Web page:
Perth has been in the news, but not for any reason I’d have hoped for. Making the news around the world since March 8 has been the disappearance of Malaysian Airlines flight MH370. Despite personal concerns I might have (with colleagues in Malaysia, including one on a Malaysian Airlines flight that day), I’ve found the ongoing media reaction occasionally disappointing.
Any airline incident has the potential to be big news, and MH370 has been no different. Having done some flying myself, and with friends who fly airliners internationally for their day job, I found the immediate speculation of terrorism, pilot suicide or unprofessional behaviour to be disheartening, and incredibly disrespectful to the families of those involved. And conspiracy theories – such that the plane was shot down by the Chinese, for example – are offensive enough at the pub, but just because people posts random theories on the internet, do they need to be repeated by the media to the point that officials have to deny it to the relatives?
The problem, as I see it, is that as a society we’re training ourselves to always prefer the simple solution: Dumb it down for me. Layman’s terms, please! Give me the executive summary, Just the facts, Ma’am.
No episode of Perry Mason was ever as long as your average real murder trial. Real life is complex and drawn out. It contains minutiae, multiple motivations, probabilities. But when do you ever see an interviewee on the TV or radio talk for more than 30 seconds? The answer is either Never, or In the boring bits. Because if you can’t summarise what you have to say in 30 seconds, the editing room is going to do it for you.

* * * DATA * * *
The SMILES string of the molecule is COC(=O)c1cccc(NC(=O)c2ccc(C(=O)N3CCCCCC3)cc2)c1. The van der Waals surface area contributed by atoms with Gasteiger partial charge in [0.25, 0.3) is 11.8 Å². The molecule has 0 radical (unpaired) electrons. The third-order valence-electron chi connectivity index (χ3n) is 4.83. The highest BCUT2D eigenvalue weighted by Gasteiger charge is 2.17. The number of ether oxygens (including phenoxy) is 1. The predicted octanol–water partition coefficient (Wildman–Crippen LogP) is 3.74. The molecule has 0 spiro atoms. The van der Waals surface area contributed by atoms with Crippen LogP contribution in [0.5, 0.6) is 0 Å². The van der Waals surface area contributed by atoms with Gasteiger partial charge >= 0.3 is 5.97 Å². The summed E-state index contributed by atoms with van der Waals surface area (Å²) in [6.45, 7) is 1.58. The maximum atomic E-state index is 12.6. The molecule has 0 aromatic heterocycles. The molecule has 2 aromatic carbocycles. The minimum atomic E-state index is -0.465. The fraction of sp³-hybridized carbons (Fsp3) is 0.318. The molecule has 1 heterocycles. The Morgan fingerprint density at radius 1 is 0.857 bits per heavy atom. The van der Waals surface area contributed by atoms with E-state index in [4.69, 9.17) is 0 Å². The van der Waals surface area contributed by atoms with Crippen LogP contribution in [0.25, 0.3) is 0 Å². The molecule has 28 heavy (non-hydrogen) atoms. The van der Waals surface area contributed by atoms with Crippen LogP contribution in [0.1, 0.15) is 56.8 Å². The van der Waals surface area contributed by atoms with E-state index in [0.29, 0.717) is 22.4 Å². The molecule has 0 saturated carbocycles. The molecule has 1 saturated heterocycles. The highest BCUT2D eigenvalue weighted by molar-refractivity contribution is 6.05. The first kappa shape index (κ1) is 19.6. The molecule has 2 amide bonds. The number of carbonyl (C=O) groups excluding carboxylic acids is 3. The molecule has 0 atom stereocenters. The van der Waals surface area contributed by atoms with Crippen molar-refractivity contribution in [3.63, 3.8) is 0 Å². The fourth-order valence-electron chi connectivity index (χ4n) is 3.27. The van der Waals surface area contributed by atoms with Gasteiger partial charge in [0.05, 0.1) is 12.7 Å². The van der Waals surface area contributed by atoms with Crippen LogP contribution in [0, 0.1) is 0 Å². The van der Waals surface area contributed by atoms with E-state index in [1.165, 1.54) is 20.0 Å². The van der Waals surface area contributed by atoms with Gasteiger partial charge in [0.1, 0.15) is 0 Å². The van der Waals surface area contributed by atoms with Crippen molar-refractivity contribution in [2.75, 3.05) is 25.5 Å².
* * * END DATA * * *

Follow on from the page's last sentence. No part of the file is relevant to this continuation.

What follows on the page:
Aviation incidents are long and complex. Reports of airline disasters can be hundreds of pages long and routinely detail lengthy chains of human error, conflicts of interest between profits, safety and politics, or technical or training oversights which have sometimes been at play, without incident, for decades. When we see a jet fly overhead, there’s a temptation to see a thing. An object. It’s hard to see it as a perfectly integrated mesh of moving parts, engineered to precise tolerances and being managed by sometimes hundreds of people in a day.
Rather, the real world is complex. Science is hard. It reminds me of this snippet by Louis CK, where among other things, he mentions Chesley Sullenberger’s ditching into the Hudson River. Put yourself in the shoes of a pilot: You train, multiple flights every day, for years. On every one of those flights, you review what your plan is if the engine fails here, on takeoff. Or here, during flight. Or… at any instant. You repeat simulated engine failure exercises to understand the room and time you’ll need. And when it happens you switch to that routine: Once you have a plan, it’s no longer an emergency. But as Louis CK points out, to the average punter, that’s waaaay to complicated: It’s much simpler to call it a miracle; and when we call it a miracle we do a disservice not only to the effort of the people like Sullenberger who made it happen, but to all the people who went before, who failed, and from whose sacrifices we learned and made the world a better, safer place.
I have my theories about MH370, and while they might not involve terrorism or gross malfeasance or conspiracy, I’m happy to keep them to myself and wait for the evidence.
Instead, as our local airforce base flies out a continual stream of search teams looking for MH370, I’ll be taking a moment to contemplate the scope and complexity of this undertaking. And to them, their support teams and the countless long hours spent at their thankless, unglamorous tasks, away from the media spotlight, I’ll simply say Thank you.